Even Keegan Can’t Save ‘Friends from College’

In my year of freelancing, I spent most mornings eating breakfast while watching Live with Kelly. For months, she brought in a rotating cast of temporary co-hosts, and none of them filled that seat better than Keegan-Michael Key. Now, I know that in no universe would it be strategic for this comedian to become the co-host of a 9 a.m. variety show aimed at moms. I mean, he’s done bits with Obama, and Dave Chappelle has compared Key & Peele to his own legendary show. But Keegan could basically do whatever the fuck he wants, and do it better than most other people—even if it’s tasting diet-friendly foods with Kelly Ripa. He’s just that charming.

Netflix is counting on Key’s star power to make their new comedy, Friends from College, their next well-respected hit. They’ve also roped in Cobie Smulders (How I Met Your Mother), Fred Savage and comedian Billy Eichner to create an ensemble of pals, Friends-style. Key brings plenty of hilarity to his character of Ethan, a struggling but acclaimed writer who can’t stop sleeping with his college friend Sam (Annie Parisse). That would be fine, if she wasn’t married and he wasn’t trying to get his wife Lisa (Smulders) pregnant.

We’re supposed to develop sympathy for these messy characters, and at times I really did. But in the end, the premise of the show just isn’t as strong as its actors. Maybe this group of “friends from college” should all go their separate ways after all.

Overall Impression

This sounds really predictable, but this show actually reminded me a lot of How I Met Your Mother. It’s not just because Cobie Smulders is around either. Like HIMYMFriends from College brings together six pals who just can’t quite grow up and move past spreading their boozy antics all over New York City. The main difference here is that there is more diversity in the cast, and everyone’s insanely rich somehow. Sam and her husband, Greg (John Delmonico of Ally McBeal), literally live in a glass house and drive an SUV with bulletproof glass. Marianne (Jae Suh Park), is a yoga teacher/aspiring actress who somehow has her own beautiful New York City apartment. How? Hasn’t Broad City shown us that New York characters are a lot more fun when they aren’t implausibly rich?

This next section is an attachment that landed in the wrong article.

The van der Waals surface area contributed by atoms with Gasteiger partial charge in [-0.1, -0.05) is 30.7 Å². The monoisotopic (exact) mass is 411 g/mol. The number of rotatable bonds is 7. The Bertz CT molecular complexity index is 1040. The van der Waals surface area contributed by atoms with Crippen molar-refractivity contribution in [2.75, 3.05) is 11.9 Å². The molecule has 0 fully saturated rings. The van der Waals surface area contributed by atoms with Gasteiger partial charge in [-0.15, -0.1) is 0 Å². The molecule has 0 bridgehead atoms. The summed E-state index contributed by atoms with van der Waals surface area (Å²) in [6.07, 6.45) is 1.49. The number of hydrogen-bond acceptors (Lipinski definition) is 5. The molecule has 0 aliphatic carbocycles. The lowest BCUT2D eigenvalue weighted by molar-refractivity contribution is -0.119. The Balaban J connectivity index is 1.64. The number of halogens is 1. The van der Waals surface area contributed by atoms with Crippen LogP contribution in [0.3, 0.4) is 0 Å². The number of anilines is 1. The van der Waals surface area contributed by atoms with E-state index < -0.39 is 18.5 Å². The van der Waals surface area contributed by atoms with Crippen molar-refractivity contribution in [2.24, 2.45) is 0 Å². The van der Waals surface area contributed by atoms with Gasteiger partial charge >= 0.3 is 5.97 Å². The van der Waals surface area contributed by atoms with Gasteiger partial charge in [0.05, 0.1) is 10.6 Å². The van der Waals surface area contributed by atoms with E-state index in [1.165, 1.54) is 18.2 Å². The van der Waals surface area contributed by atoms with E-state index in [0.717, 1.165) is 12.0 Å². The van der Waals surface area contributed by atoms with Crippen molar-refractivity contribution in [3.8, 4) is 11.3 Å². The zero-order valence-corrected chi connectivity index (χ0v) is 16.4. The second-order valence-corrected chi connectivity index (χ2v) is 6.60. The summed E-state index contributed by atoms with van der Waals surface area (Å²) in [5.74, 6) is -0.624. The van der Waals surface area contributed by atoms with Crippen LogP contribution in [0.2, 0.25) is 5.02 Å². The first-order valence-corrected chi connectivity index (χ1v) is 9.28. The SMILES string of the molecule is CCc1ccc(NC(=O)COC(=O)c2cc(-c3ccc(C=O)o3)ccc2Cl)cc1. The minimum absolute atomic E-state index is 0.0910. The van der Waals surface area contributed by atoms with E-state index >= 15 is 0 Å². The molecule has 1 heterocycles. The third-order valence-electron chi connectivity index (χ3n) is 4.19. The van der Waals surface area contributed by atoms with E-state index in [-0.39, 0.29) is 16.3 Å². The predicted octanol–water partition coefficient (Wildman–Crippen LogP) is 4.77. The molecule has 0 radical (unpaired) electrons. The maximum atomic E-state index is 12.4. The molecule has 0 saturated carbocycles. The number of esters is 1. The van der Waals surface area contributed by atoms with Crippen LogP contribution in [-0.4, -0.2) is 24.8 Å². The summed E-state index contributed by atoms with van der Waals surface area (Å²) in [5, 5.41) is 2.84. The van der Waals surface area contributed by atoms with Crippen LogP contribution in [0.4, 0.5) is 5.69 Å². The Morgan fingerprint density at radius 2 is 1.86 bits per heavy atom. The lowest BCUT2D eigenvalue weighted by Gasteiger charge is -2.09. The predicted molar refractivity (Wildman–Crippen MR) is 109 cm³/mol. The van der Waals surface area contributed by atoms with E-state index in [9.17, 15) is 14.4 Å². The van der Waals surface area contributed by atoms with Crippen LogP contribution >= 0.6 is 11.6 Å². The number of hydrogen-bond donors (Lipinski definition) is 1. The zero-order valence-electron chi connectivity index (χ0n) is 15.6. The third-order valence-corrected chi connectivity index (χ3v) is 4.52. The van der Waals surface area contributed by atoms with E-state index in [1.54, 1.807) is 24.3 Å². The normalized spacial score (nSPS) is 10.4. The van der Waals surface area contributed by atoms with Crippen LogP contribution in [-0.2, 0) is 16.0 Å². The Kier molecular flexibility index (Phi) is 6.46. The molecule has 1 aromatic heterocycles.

If Friends with Benefits is lucky enough to have a run as lucrative and long as that of HIMYM, this could be quite the cushy gig for these actors. That seems to be what they’re going for rather than creating a more groundbreaking comedy show.

Why You Should Watch It

You have Netflix and are bored. Even though it’s not revolutionary, it’s still worth watching.

Best Part

I loved Lisa and Ethan’s plot line about fertility problems and IVF treatments. Those topics can be somewhat uncomfortable, so it’s liberating and cathartic to have them handled with such bare honesty.

Also, the best scene is when the gang shows up somewhat drunk for Marianne’s play, in which she’s playing a man. I laughed out loud a lot.

Worst Part(s)

For whatever reason, they forgot to give Marianne almost any dimension as a character. Unlike the other five friends, she doesn’t even get her own plotline till the very end of the season. Instead, she usually just shows up to say non sequitur things and then leaves. While she does get some funny lines, it’s a bummer that the actress of color is relegated to the sidelines.

I also thought Ethan’s character was half-baked. Sometimes, he’s an underappreciated genius writer of literary fiction. Other times, he can’t stop doing voices and being the life of the party, like he is just the comedian KMK himself. Commit to one, because they don’t really mesh well IMHO.

OH and I got really sick of YA lit being the butt of so many jokes. If the jokes had actually been original or funny, I could have dealt with it, but they all just felt like such low-hanging fruit. Making fun of Twilight? No one has ever thought of that!

ALSO: The scene in the pic above is terrible.

Alternate Interpretation

A roundabout ad for why aspiring comedians should go to Harvard.

Overall Rating

6/10. Funny, but the chemistry between the characters just isn’t there.

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